The major theme or themes of a book are the recurring ideas that point to important topics outside of the story. For example, in Shakespeare’s Romeo and Juliet , Shakespeare spends a lot of time on the young lovers's affection toward one another and on the two families's feud. He...
The major theme or themes of a book are the recurring ideas that point to important topics outside of the story. For example, in Shakespeare’s Romeo and Juliet, Shakespeare spends a lot of time on the young lovers's affection toward one another and on the two families's feud. He is pointing to themes about love, family obligation, and conflict. A helpful way to detect the theme is to note which ideas keep appearing, what the characters spend the most time talking about, or which sections of the book spend the most time on certain topics. If a character has a lengthy speech about a topic or the author takes the time to talk about a particular scene at length, that can signal a theme. Think about the opening of A Tale Of Two Cities, in which Dickens talks about the historical setting of the novel and the similarities and differences between London and Paris. It is a long introduction and does more than set the stage—it discusses larger points about political conflicts and culture.
The theme is often referred to as the “meaning” of the story, yet a story can have more than one theme or even a contradictory meaning. Think of a novel or short story that pitted two sides against each other without necessarily taking one side. A theme doesn’t always provide a clear moral. Sometimes a theme lets the reader consider two sides of one issue and make up their own mind. For example, in The Hunger Games series, author Suzanne Collins makes the reader sympathetic to Katniss Everdeen’s unwillingness to fight in the games: the reader feels the emotional toll it takes on Katniss—how much she misses her family and her own objections to the games themselves. At the same time, the reader understands the consequences if Katniss chooses not to fight for her district. The author is not making a point about which side is wrong or right but instead showing the emotional complexity behind this important decision.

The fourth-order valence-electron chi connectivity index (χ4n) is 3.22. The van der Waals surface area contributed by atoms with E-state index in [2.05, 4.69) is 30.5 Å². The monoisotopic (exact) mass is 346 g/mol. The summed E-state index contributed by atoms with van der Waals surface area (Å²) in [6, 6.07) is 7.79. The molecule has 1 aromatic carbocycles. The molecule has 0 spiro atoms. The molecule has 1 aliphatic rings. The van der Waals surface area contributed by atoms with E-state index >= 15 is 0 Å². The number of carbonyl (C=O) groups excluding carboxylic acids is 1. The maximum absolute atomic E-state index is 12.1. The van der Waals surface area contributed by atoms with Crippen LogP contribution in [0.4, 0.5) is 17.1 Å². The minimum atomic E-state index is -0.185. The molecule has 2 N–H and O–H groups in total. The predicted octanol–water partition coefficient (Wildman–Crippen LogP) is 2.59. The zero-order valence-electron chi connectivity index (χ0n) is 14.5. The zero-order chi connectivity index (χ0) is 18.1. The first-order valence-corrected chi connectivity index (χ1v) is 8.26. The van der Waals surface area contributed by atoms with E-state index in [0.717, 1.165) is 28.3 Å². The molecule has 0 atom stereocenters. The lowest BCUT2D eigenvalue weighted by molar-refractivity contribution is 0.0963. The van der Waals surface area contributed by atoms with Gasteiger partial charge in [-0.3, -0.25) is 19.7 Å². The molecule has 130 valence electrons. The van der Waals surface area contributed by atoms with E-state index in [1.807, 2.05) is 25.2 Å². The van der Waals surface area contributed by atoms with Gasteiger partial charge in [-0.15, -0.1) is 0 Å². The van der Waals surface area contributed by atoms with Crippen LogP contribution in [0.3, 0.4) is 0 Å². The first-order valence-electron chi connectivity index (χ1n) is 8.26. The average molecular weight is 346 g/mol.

Finally, another helpful way to determine the theme of a story is to highlight which sections keep standing out to you. Highlight in the text (or keep a separate list) of which parts were interesting to you or moved you emotionally. What kept making you sad, laugh, think, or even disturbed you? Then see what those sections have in common. Sometimes the theme of a story is not immediately apparent. A reader may even explore themes the author didn’t have in mind. Whether it is the author’s theme or the reader’s interpretation, it is important to always find sections of the text to back up your points. Always refer to the story, and whenever possible, refer to specific lines or words in the text.